• Status: Solved
  • Priority: Medium
  • Security: Public
  • Views: 228
  • Last Modified:

Problem with a ethernet card...

I have a pentium-100 pc with 24meg RAM, a CD-ROM, an S3-Trio64+ display adapter with 2megs, and a SB16PnP.  I also have a Linksys EN-2420Px ethernet card.  Everything works just fine under win95 and there are no resource conflicts.  I have recently tried to install Red Hat 4.1 using NFS and it will not use my network card on any of the specified drivers.  It would not auto-detect and I even tried to tell each driver which io and irq to use.  The card uses standard NE2000 drivers under win95.  I then went to install Red Hat 4.0 from CD and to see if I could set up any cards manually.  This hasn't worked either.  If someone could tell me where a driver is or how I can write my own I would be grateful.  I do have moderate C/C++ ability.
0
Aquarius
Asked:
Aquarius
  • 3
  • 2
  • 2
  • +3
1 Solution
 
jlmsCommented:
How did you tell Linux to detect the card?
0
 
AquariusAuthor Commented:
I used netconfig and told it what io port and irq to look for...
0
 
jlmsCommented:
What was the answer to the command?
0
Free Tool: Path Explorer

An intuitive utility to help find the CSS path to UI elements on a webpage. These paths are used frequently in a variety of front-end development and QA automation tasks.

One of a set of tools we're offering as a way of saying thank you for being a part of the community.

 
t2ppCommented:
A couple of quick things to determine where you are... 1) does dmesg show the eth0 device? 2) have you used ifconfig? and 3) has your kernel got network card support?
0
 
jlmsCommented:
Is the card a Plug and Play device?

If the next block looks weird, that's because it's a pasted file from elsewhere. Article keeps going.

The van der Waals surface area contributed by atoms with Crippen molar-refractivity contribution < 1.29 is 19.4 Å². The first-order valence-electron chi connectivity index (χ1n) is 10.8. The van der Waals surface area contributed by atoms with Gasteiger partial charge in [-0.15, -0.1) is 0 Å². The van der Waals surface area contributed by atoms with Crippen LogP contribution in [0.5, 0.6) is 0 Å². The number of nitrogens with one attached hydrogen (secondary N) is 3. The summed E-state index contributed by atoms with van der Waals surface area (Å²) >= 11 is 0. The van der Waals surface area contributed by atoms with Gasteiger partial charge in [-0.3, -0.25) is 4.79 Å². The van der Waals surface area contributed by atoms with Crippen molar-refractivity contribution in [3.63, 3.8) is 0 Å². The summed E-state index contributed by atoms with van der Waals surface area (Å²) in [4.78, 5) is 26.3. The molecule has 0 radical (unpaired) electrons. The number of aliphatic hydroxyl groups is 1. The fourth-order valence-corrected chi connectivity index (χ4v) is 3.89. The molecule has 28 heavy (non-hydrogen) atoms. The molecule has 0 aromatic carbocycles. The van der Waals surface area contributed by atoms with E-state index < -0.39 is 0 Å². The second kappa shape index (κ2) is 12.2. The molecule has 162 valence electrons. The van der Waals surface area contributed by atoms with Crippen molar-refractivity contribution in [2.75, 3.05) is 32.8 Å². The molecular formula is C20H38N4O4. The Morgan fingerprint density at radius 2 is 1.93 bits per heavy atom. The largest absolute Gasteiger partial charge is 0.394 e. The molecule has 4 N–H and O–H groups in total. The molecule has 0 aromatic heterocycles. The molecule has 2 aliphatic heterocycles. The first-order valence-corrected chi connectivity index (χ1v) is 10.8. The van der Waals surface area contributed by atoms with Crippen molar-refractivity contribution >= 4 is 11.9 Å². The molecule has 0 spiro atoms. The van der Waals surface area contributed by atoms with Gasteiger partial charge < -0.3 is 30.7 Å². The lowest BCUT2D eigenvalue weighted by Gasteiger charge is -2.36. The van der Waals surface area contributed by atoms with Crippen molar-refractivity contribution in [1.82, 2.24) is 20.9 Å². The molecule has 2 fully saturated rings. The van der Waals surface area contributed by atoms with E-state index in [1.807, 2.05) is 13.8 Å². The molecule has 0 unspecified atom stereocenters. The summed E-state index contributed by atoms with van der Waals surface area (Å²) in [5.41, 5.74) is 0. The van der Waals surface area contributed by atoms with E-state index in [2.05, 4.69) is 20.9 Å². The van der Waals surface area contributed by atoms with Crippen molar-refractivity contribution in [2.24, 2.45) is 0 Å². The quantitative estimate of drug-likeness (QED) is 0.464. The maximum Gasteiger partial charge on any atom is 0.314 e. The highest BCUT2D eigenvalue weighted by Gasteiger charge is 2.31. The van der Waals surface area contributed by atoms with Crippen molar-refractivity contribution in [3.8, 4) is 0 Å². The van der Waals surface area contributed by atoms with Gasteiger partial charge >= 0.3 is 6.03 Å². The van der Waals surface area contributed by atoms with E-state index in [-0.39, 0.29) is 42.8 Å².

0
 
AquariusAuthor Commented:
Adjusted points to 150
0
 
jprohartCommented:
trry to boot with "your_image ether=irq,ioaddress,eth0" at the boot prompt. Linux don't probe certain adresses at the boot, so you do have to tell it where to find your card. Be sure you have ne2000 support in your kernel.

Bye
0
 
jprohartCommented:
trry to boot with "your_image ether=irq,ioaddress,eth0" at the boot prompt. Linux don't probe certain adresses at the boot, so you do have to tell it where to find your card. Be sure you have ne2000 support in your kernel.

Bye
0
 
unicorntechCommented:
Make sure that you are using the correct network support when you compile the kernel. Another thing to check is whether you are using a mouse as sometimes the irq for the mouse and ethernet card are set to the same irq (ie 3 or 4) and sometimes causes Linux to not detect the network card. Try changing the ethernet card irq with the driver disk and then rebooting linux.
0
 
terabyteCommented:
Dear friend,

I had exactly this problem and I solve it in this way:
   
1) Edit your /usr/linux/src/net/driver/ne.c and look for       "wordlen" in it. One of that is an "if" statement that       check wether wordlen=2 or not. Just add this line befor       thats line:      wordlen=2;

2) After step 1, You must lokking for "NEXXX" statement. Exactly like step 1, There is a conditional expresion which checks that wether NEXXX is true or not. Add this line befor it:
 NEXXX=1;
3) Edit /etc/rc.d/rc.modules and search for "modprobe ne". After finding , uncomment it and give this parameter to it:
irq=0xxxx io=0xxxx   . Note that one of these parameters is essential (irq) and if you give that, it is eonugh.
4) After it, You must type: "make modules" and then
"make modules_install" and in the edn, "make zlilo". and reboot.

Be happy!
Terabyte@emirates.net.ae
---Ghanbari


0

Featured Post

Free Tool: Path Explorer

An intuitive utility to help find the CSS path to UI elements on a webpage. These paths are used frequently in a variety of front-end development and QA automation tasks.

One of a set of tools we're offering as a way of saying thank you for being a part of the community.

  • 3
  • 2
  • 2
  • +3
Tackle projects and never again get stuck behind a technical roadblock.
Join Now